What happens if you engage with emergence – instead of imposing your pre-designed plans onto reality? (Emergence?! You know what that is: anything that happens while you are making other plans, as John Lennon defined life).
Interesting question. Anything could happen if you engage emergence. Whatever the outcome, you could not have predicted it.
Emergence evolves organically, and you can choose to suppress it, ignore it, or engage with it – aware or not. Those are the responses that Peggy Holman identifies in her book “Engaging Emergence – Turning upheaval into opportunity”. Let’s look at this change approach from a personal point of view. What is your default attitude toward emergence?
When I reflect on my life to date, I can identify all three kinds of responses to emergence.
When I was 23, I suppressed what inspired me because I had to make a living. I settled for a job that wasn’t too bad. Nothing bad happened either – I just wasn’t tapping into my full potential (yet). I took a detour that finally helped me understand that I couldn’t take my job any longer – whether I would make money or not. My job had begun to feel meaningless –, and I dreaded dying one day with regrets of not having lived my life fully. It led to one of my most courageous actions: I quit when I was 30 with no perspective of guaranteed income while owning a house and having small children (and no big savings). I became an entrepreneur, experimenting with ways to make money. I could not have predicted nor planned this move – nor everything else that happened afterward.
I have also ignored many emergent requests and opportunities for various reasons. My life would have developed differently if I had engaged with everything that crossed my path like “a yes-man”.
Instead, I declined or ignored what was trying to nudge me. I did not become a real-estate broker though my then-employer insisted on paying my education and offered me half his business because he saw my potential. I was not interested in real estate.
I didn’t go to China for research because I didn’t want to leave my boyfriend for so long (in the pre-Internet age). I refused to fly from Europe to the USA for one press conference because it seemed a waste of money and time. What could I learn onsite that I couldn’t hear afterward, by phone or press release?
I declined change projects, not because they didn’t meet my criteria for working with them, but because they didn’t fit my schedule or my energy level. Sometimes my health interfered, and I had to calm down my always curious and enthusiastic state and slow down to avoid exhaustion or burnout.
It’s fascinating to fantasize what could have happened if I had engaged with these emergences.
What if I had engaged?
3 responses to #change: ignore, suppress or engage with it. What’s yours? Click To Tweet
I could have led a real estate imperium. Or I could have died of boredom in one of the mansions I was selling.
I could have done groundbreaking research while immersed in Chinese culture – which would have led to working with Hofstede on culture research and so on and so forth. Or I could have cried over my boyfriend all the time and delivered mediocre research while suffering from homesickness.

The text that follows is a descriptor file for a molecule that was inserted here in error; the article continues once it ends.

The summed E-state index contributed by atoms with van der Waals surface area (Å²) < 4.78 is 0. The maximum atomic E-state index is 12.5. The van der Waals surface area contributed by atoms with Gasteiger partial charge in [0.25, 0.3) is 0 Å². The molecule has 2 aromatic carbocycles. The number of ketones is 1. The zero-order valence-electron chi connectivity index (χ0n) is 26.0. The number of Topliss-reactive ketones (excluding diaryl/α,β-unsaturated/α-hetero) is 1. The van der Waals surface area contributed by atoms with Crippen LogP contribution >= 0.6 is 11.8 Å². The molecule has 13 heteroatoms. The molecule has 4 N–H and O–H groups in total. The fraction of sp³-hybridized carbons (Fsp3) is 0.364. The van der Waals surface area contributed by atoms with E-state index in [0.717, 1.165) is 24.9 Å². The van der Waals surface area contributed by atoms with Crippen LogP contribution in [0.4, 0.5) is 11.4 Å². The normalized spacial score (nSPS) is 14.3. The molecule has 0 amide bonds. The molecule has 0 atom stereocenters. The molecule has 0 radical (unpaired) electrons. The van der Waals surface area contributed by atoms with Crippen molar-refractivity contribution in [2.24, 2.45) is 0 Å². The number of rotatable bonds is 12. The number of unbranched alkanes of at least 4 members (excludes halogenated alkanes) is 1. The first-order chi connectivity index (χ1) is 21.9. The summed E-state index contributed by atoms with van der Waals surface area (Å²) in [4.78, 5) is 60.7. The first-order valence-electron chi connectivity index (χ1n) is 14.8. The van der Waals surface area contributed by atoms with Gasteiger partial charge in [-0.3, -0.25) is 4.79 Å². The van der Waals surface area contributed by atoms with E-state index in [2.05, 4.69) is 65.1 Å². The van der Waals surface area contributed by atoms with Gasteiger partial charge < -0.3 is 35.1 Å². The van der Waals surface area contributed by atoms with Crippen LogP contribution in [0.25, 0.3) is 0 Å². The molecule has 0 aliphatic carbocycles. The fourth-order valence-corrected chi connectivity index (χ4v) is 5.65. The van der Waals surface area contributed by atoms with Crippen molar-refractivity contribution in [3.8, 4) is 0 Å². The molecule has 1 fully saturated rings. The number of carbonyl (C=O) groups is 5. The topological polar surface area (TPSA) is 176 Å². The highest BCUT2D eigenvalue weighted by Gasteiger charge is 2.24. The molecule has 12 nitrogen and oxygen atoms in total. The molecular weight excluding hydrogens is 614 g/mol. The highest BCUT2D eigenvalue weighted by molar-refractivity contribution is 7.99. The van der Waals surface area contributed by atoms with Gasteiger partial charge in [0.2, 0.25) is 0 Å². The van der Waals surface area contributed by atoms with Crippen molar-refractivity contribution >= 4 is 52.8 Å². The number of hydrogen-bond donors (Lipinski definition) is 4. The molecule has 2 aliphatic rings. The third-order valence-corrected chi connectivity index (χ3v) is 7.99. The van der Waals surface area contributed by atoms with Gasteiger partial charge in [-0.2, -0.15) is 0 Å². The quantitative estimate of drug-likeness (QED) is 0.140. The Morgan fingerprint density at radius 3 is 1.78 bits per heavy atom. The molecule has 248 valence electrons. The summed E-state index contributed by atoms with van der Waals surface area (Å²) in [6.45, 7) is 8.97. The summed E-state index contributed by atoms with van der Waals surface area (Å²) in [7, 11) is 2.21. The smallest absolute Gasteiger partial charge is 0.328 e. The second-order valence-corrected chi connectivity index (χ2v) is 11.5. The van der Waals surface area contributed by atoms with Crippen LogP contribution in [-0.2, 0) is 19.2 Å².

I could have met that millionaire on the plane to the USA to fund any plan I could think of. Or I could have wasted kerosene and a few days of jet lag and bland boredom taking notes at that pre-cooked press conference.
Just a few scenarios from a zillion.
[image type=”thumbnail” src=”/wp-content/uploads/2015/09/engage-emergence-2-300×150.png” alt=”Engage Emergence” float=”right”]I did engage with other things that emerged, though. I could not have predicted nor did I plan to run a worldwide online business from my provincial European town. I love it! I didn’t intend to become an expert in working with the organizational culture assessment instrument – but it happened because I wanted to see more results in my organizational consulting and training work. I followed my flow and published books. I met great people and learned a lot along this journey.
The difference between engaging, or ignoring and suppressing emergence? For me it is following the flow of my energy and intuition, with rational thinking added! Ultimately, for me, it’s the difference between thriving and merely surviving.
Management thinking entails: to control and define the possible outcomes of a project within specified boundaries.
Leadership and entrepreneurship are: let’s see what happens when you do things, and follow the energy while you keep using your rational mind. That’s more my style.
Ask yourself these questions and see if you derive any new insights:
- When and why did I engage, ignore and suppress emergence?
- How do I balance thinking and feeling?
- Do I like what I discover? Or do I want to change my default response toward emergence? How can I practice this?
Engaging Emergence (the book by Peggy Holman) is important for all leaders, change makers and professionals. Let’s change the way of change and let it emerge instead of forcing and planning it. Let’s help organizations engage with change…
Read my summary and review of “Engaging Emergence” by Peggy Holman here.
Copyright © Marcella Bremer 2015. All rights reserved.
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Marcella Bremer co-founded this Leadership & Change Blog and OCAI-online.com. She’s an author and culture & change consultant.